John O’Leary shows us why it is important to question our assumptions and give others the benefit of the doubt.
“Your assumptions are your windows on the world. Scrub them off every once in a while, or the light won’t come in.”― Isaac Asimov
With an empty Supreme Court seat, passionate social movements, and a wildly divisive election season upon us, we’re witnessing a season with profound public tensions.
In the midst of headlines, stories, agendas and debates that are often propelled forward on emotion, it’s never been more important to have clear, researched thoughts on how your vote will make the impact you hope to see in your country and our world.
And in a season of snap judgments, when lines are being drawn separating us from one another, it’s equally as important to invest the time to get to know another human being, to understand their opinion and how they came to it.
Too often we cross our arms, close our minds, cast our judgments and our votes while arrogantly assuming that not only are we the ones uniquely privileged with wisdom, but those we don’t agree with are simply cursed with abject ignorance.
I’ve discovered, however, when actually investing time to learn more about a subject or open myself up to authentically connect with another, how often my assumptions have been wrong.
This is why you give people the benefit of the doubt.
Several years ago, I delivered a three-hour workshop on growing top-line revenue and bottom-line profitability by pivoting our mindsets from trapped in adversity into embracing limitless possibility. There were eighty business owners in the room.
79 were actively participating.
As I spoke, my eyes and attention turned toward him. The one person not engaged. My judgment started painting him for what I knew he was.
He was sitting in the back row. (Figures, he probably didn’t even want to be there)
He had the audacity to read the paper the entire time. (Shocking, surprised he could even read!)
Not once did he look up, participate or take notes and he was the first to leave when the session ended. (Not surprised. Probably went back to his hotel room to watch Showtime.)
I assumed I knew everything about this man. But my friends, our assumptions say far more about us than they do about the person we are judging.
During a season when many of us are lined up with those who look and act and worship and vote just like we do, staring across the aisle repulsed by the others who look, act, worship and vote differently than we do, it’s important we read that again:
Our assumptions of others say far more about us than they do about the person or group of people we are judging.
After the hugs and handshakes and exchanging of business cards, I made my way toward the elevator. In the hallway, waiting for the elevator to arrive, stood one person. There were 80 business owners that day, meeting planners, sponsors, and staff… and somehow the one guy I have to take the elevator with was him.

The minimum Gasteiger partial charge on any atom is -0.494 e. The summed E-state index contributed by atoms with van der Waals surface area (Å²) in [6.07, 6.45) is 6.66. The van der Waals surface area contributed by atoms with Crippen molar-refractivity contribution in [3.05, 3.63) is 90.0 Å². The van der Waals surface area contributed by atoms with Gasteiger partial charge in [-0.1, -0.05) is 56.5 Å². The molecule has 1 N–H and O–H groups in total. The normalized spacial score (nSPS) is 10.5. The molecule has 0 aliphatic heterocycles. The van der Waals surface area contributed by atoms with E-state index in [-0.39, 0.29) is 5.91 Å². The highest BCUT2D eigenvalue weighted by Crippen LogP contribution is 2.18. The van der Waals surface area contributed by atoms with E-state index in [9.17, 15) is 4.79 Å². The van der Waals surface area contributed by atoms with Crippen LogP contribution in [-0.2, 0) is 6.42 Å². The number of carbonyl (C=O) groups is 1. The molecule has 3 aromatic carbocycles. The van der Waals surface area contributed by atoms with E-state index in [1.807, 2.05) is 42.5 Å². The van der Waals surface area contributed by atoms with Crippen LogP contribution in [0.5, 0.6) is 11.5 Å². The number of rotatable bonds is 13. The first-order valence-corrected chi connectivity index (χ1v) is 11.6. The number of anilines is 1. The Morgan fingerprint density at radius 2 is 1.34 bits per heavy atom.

I looked down, still slighted, and prepared to walk past.
“Excuse me, John. Do you have a minute?”
This is why we should question our assumptions.
Andrew told me the morning session had been difficult for him. He shared that his younger brother had been involved in a car accident. The car flipped, his brother was trapped inside, conscious, alert, speaking, but unable to get out. Although there were others attempting to free him, there was nothing anyone could do when the car exploded into flames.
The first anniversary of his death was tomorrow.
Before parting ways, he thanked me for fighting through my pain, speaking to organizations, and reminding others that there is always reason for hope. He shared that he had been incredibly discouraged lately and it was a message he desperately needed and was excited to share with his entire family.
With tears streaming down his face, he gave me a hug.
A moment earlier I judged Andrew as being aloof, indifferent, disengaged and generally just a bad guy. After we parted ways, I knew him to be personable, considerate, suffering and just trying to get through a very difficult day. Getting to know him and hear his story changed my perspective entirely.
It’s a dramatic reminder that our assumptions say far more about us than they do about the person or group of people we might be judging.
So, my friends, who are you judging today?
Political divides are humanmade; have a meaningful conversation.
What political party are you sure is wrong? What group of people do you consider idiots? Which individual can you just not stand?
As long as we continue to live separately and only spend time with people who think as we do, live how we live, vote how we vote: We will remain filled with judgments, anger, evaluations, and condemnations. We will continue to see them as less than and unworthy.
True courage is seldom revealed standing with people who already agree with you.
Sometimes true courage is as simple and as difficult as challenging your assumptions.
They are, after all, your windows on the world. And if you don’t scrub them off every once in a while, the light won’t be able come in.
In a darkened marketplace with so much negativity and certainty of opinion, maybe living with a little more humility and acting a little less on assumptions will provide some desperately needed light.
This is your day. Live Inspired.